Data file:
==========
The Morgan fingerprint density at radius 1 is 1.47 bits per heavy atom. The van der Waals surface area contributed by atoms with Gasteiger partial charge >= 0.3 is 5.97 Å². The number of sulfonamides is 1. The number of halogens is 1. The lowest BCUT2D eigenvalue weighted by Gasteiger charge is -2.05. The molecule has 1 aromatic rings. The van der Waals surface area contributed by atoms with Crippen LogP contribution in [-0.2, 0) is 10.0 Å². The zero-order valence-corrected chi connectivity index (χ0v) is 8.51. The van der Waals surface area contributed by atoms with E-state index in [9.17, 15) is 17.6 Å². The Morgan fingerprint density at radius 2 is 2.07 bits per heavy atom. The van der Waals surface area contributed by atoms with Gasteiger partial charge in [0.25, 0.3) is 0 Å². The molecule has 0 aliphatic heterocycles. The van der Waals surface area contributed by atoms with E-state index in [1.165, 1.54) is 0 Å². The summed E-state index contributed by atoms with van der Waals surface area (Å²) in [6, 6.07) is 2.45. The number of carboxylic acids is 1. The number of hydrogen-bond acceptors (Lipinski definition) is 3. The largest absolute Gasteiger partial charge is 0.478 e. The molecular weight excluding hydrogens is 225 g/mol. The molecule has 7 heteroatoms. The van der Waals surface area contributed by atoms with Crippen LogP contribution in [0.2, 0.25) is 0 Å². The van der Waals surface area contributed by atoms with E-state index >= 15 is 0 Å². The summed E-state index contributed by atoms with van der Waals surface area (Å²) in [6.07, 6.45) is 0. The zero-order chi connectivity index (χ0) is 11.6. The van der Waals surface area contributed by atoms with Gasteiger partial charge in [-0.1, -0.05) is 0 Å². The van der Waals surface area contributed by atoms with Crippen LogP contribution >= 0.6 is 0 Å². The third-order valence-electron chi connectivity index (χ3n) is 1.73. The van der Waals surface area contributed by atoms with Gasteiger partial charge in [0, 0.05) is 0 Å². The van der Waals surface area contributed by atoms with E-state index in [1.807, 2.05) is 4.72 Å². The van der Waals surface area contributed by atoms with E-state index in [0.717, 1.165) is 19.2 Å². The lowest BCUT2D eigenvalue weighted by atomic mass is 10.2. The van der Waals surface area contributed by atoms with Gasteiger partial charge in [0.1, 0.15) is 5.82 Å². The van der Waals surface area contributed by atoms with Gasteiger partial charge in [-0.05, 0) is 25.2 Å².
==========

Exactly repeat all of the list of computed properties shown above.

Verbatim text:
The Morgan fingerprint density at radius 1 is 1.47 bits per heavy atom. The van der Waals surface area contributed by atoms with Gasteiger partial charge >= 0.3 is 5.97 Å². The number of sulfonamides is 1. The number of halogens is 1. The lowest BCUT2D eigenvalue weighted by Gasteiger charge is -2.05. The molecule has 1 aromatic rings. The van der Waals surface area contributed by atoms with Crippen LogP contribution in [-0.2, 0) is 10.0 Å². The zero-order valence-corrected chi connectivity index (χ0v) is 8.51. The van der Waals surface area contributed by atoms with E-state index in [9.17, 15) is 17.6 Å². The Morgan fingerprint density at radius 2 is 2.07 bits per heavy atom. The van der Waals surface area contributed by atoms with Gasteiger partial charge in [0.25, 0.3) is 0 Å². The molecule has 0 aliphatic heterocycles. The van der Waals surface area contributed by atoms with E-state index in [1.165, 1.54) is 0 Å². The summed E-state index contributed by atoms with van der Waals surface area (Å²) in [6, 6.07) is 2.45. The number of carboxylic acids is 1. The number of hydrogen-bond acceptors (Lipinski definition) is 3. The largest absolute Gasteiger partial charge is 0.478 e. The molecular weight excluding hydrogens is 225 g/mol. The molecule has 7 heteroatoms. The van der Waals surface area contributed by atoms with Crippen LogP contribution in [0.2, 0.25) is 0 Å². The van der Waals surface area contributed by atoms with E-state index >= 15 is 0 Å². The summed E-state index contributed by atoms with van der Waals surface area (Å²) in [6.07, 6.45) is 0. The zero-order chi connectivity index (χ0) is 11.6. The van der Waals surface area contributed by atoms with Gasteiger partial charge in [-0.1, -0.05) is 0 Å². The van der Waals surface area contributed by atoms with Crippen LogP contribution >= 0.6 is 0 Å². The third-order valence-electron chi connectivity index (χ3n) is 1.73. The van der Waals surface area contributed by atoms with Gasteiger partial charge in [0, 0.05) is 0 Å². The van der Waals surface area contributed by atoms with E-state index in [1.807, 2.05) is 4.72 Å². The van der Waals surface area contributed by atoms with E-state index in [0.717, 1.165) is 19.2 Å². The lowest BCUT2D eigenvalue weighted by atomic mass is 10.2. The van der Waals surface area contributed by atoms with Gasteiger partial charge in [0.1, 0.15) is 5.82 Å². The van der Waals surface area contributed by atoms with Gasteiger partial charge in [-0.05, 0) is 25.2 Å².